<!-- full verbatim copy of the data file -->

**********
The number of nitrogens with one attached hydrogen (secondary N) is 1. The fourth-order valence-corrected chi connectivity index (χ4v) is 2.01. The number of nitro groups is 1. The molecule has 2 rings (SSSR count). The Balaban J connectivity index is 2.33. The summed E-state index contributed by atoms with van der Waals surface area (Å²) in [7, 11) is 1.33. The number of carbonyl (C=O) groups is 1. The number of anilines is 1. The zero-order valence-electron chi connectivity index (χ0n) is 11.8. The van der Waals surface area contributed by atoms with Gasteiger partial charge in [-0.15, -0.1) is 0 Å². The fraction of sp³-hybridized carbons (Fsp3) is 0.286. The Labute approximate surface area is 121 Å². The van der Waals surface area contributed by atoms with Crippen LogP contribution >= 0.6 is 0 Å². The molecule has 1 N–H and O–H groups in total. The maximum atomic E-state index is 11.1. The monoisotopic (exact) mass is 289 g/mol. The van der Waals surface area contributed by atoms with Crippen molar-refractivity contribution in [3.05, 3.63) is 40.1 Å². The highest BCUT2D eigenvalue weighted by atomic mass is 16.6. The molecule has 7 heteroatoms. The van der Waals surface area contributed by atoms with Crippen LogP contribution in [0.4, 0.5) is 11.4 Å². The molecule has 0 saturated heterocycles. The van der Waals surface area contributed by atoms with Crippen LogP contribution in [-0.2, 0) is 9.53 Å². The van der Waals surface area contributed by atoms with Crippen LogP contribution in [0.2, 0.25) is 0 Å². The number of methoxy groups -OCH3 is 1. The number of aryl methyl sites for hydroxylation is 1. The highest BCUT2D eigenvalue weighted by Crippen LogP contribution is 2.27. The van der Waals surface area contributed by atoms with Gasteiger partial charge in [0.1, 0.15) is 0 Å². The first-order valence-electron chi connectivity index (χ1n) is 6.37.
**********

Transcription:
The number of nitrogens with one attached hydrogen (secondary N) is 1. The fourth-order valence-corrected chi connectivity index (χ4v) is 2.01. The number of nitro groups is 1. The molecule has 2 rings (SSSR count). The Balaban J connectivity index is 2.33. The summed E-state index contributed by atoms with van der Waals surface area (Å²) in [7, 11) is 1.33. The number of carbonyl (C=O) groups is 1. The number of anilines is 1. The zero-order valence-electron chi connectivity index (χ0n) is 11.8. The van der Waals surface area contributed by atoms with Gasteiger partial charge in [-0.15, -0.1) is 0 Å². The fraction of sp³-hybridized carbons (Fsp3) is 0.286. The Labute approximate surface area is 121 Å². The van der Waals surface area contributed by atoms with Crippen LogP contribution >= 0.6 is 0 Å². The molecule has 1 N–H and O–H groups in total. The maximum atomic E-state index is 11.1. The monoisotopic (exact) mass is 289 g/mol. The van der Waals surface area contributed by atoms with Crippen molar-refractivity contribution in [3.05, 3.63) is 40.1 Å². The highest BCUT2D eigenvalue weighted by atomic mass is 16.6. The molecule has 7 heteroatoms. The van der Waals surface area contributed by atoms with Crippen LogP contribution in [0.4, 0.5) is 11.4 Å². The molecule has 0 saturated heterocycles. The van der Waals surface area contributed by atoms with Crippen LogP contribution in [-0.2, 0) is 9.53 Å². The van der Waals surface area contributed by atoms with Crippen LogP contribution in [0.2, 0.25) is 0 Å². The number of methoxy groups -OCH3 is 1. The number of aryl methyl sites for hydroxylation is 1. The highest BCUT2D eigenvalue weighted by Crippen LogP contribution is 2.27. The van der Waals surface area contributed by atoms with Gasteiger partial charge in [0.1, 0.15) is 0 Å². The first-order valence-electron chi connectivity index (χ1n) is 6.37.